Another parents Warning!

 

Parents warn of possible psychiatric drug dangers

Mom, dad, think teen’s suicide linked to drug

By Glenn Smith
Saturday, November 27, 2010

Darkness hung over Charleston Harbor as Matthew Steubing parked his Ford pickup truck on the aging bridge and left a note on the seat beside his Bible. He put on a life jacket and began to climb — up, up, into the span’s superstructure.

Then, he jumped.

photo

Provided

Matthew Steubing committed suicide by jumping from the Silas Pearman Bridge in Charleston on July 18, 2003. He was 18.

His parents were waiting for Matthew to arrive home in Winchester, Va., when they received the news on July 18, 2003. Their 18-year-old son plunged more than 160 feet from the Silas Pearman Bridge before slamming into the Cooper River. He was gone.

“Our world blew apart,” his mother, Celeste Steubing, said. “We couldn’t imagine this happening because this wasn’t Matthew. … It made no sense.”

Matthew, the youngest of six children, had been a vibrant kid, happy and full of life. But after a rough patch in his senior year of high school left him feeling down, a psychologist suggested he would benefit from the antidepressant drug Lexapro. He soon became withdrawn and anxious, his parents recalled during a recent visit to Charleston.

Matthew committed suicide just nine weeks after starting on the drug. Only later did his family learn that antidepressants carry a heightened risk of suicide in children, the Steubings said.

The Steubings have made it their mission to warn other parents about the hidden dangers of psychiatric drugs. To that end, Celeste Steubing was featured in the recently released documentary, “Dead Wrong,” produced by the Los Angeles-based Citizens Commission on Human Rights.

The 90-minute film profiles Matthew’s story and documents Celeste Steubing’s travels to speak with doctors, health experts, drug counselors and other mothers with painful tales of loss associated with psychiatric drugs.

Forest Laboratories, makers of Lexapro, would not comment on Matthew Steubing’s case but defended the drug’s safety in a prepared statement. The company stated that antidepressants such as Lexapro have been associated with a substantial reduction in the suicide rate in the United States.

“Forest has tremendous sympathy for any family dealing with the suicide of a loved one, and Forest understands that family members dealing with such a tragedy often are looking for answers,” the statement read. “However, Lexapro is a safe and effective medication for the treatment of major depressive disorder in patients as young as 12, when used according to the FDA-approved package insert.”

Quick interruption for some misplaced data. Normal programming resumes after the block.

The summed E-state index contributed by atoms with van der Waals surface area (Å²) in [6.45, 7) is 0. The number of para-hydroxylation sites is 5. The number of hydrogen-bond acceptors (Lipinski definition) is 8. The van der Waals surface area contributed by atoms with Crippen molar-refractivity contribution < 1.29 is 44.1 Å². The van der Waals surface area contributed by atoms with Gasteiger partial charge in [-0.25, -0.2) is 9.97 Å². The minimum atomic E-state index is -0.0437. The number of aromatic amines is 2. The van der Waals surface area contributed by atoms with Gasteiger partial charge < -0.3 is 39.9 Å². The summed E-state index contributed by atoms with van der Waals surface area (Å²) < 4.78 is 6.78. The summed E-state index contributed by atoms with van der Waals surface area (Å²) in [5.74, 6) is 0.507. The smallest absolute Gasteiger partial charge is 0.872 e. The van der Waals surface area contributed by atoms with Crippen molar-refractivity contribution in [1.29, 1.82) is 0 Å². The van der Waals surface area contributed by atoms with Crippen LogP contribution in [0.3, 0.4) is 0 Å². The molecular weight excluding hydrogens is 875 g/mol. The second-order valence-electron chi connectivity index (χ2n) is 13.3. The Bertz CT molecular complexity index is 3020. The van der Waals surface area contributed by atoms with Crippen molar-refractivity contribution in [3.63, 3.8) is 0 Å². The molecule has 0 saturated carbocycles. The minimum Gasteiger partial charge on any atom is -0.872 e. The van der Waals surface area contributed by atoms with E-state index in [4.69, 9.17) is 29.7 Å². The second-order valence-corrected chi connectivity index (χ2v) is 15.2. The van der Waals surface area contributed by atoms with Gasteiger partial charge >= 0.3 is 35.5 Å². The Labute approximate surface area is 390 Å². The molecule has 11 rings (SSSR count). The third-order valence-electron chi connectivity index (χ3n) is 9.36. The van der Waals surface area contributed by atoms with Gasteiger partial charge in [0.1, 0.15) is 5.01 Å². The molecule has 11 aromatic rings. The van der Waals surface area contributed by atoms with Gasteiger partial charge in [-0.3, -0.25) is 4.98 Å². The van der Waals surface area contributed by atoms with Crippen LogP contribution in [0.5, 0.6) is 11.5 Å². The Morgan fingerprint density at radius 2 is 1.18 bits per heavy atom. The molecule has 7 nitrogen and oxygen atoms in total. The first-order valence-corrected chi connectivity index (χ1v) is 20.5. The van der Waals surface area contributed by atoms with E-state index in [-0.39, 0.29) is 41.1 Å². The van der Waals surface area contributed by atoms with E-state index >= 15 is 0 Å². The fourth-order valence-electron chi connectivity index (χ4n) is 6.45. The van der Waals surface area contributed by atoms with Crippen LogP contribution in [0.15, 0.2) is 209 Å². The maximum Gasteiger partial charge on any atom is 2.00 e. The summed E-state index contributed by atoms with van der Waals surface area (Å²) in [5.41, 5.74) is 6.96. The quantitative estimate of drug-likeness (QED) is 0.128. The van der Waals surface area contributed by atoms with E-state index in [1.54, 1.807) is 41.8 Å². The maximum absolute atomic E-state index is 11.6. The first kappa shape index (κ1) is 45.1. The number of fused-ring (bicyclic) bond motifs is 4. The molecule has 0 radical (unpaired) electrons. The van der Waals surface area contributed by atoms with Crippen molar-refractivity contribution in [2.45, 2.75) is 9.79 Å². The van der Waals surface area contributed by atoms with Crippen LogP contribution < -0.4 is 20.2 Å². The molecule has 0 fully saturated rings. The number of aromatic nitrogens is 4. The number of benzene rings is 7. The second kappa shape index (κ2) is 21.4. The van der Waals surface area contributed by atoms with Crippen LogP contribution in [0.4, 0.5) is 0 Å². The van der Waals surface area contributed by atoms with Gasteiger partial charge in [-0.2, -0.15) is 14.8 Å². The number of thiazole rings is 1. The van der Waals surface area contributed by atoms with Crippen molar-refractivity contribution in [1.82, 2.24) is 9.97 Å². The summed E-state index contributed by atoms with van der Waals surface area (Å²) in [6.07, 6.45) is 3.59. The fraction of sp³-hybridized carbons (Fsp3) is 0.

Celeste Steubing and her husband, Daniel, said Matthew had never been suicidal before going on the drug, which was prescribed by a doctor to correct a perceived chemical imbalance.

The couple said they would not have given Matthew the Lexapro had they known it carried a risk of increased suicidal thinking and behavior in children and young adults. The drug’s label now carries that “black box” warning.

Matthew quickly went downhill on the drug, the Steubings said. He had trouble sleeping, lost weight and seemed agitated and out of sorts. Normally outgoing, he became distant and isolated, they said.

“He was like a caged cat,” his father said. “We couldn’t understand what was happening to him.”

After balking at a long- anticipated beach trip with friends, Matthew opted to travel to Charleston in July 2003 to visit his older brother Eric, who was attending college here. He stayed for 10 days before bidding his brother goodbye on July 18, 2003. Matthew called his mother that day to report his progress heading home. His last call indicated he had just passed through Roanoke, Va.

In reality, Matthew was still in the Charleston area, apparently planning his own death. In the note he left behind, he indicated that he wore a life vest so his family wouldn’t have to look for his body and worry about where he was.

After reading an article about a possible link between antidepressants and suicide, the Steubings started digging and doing research of their own. The more they learned, the angrier they got.

They went on to testify at a 2004 Food and Drug Administration hearing in Washington, D.C., that led to the warning labels. Telling Matthew’s story still brings pain and tears, but they continue to speak out.

“It’s important so that other parents don’t have to go through the heartache and anguish we have,” Celeste Steubing said. “So that other parents don’t have to miss their children for the rest of their lives like we do.”

 

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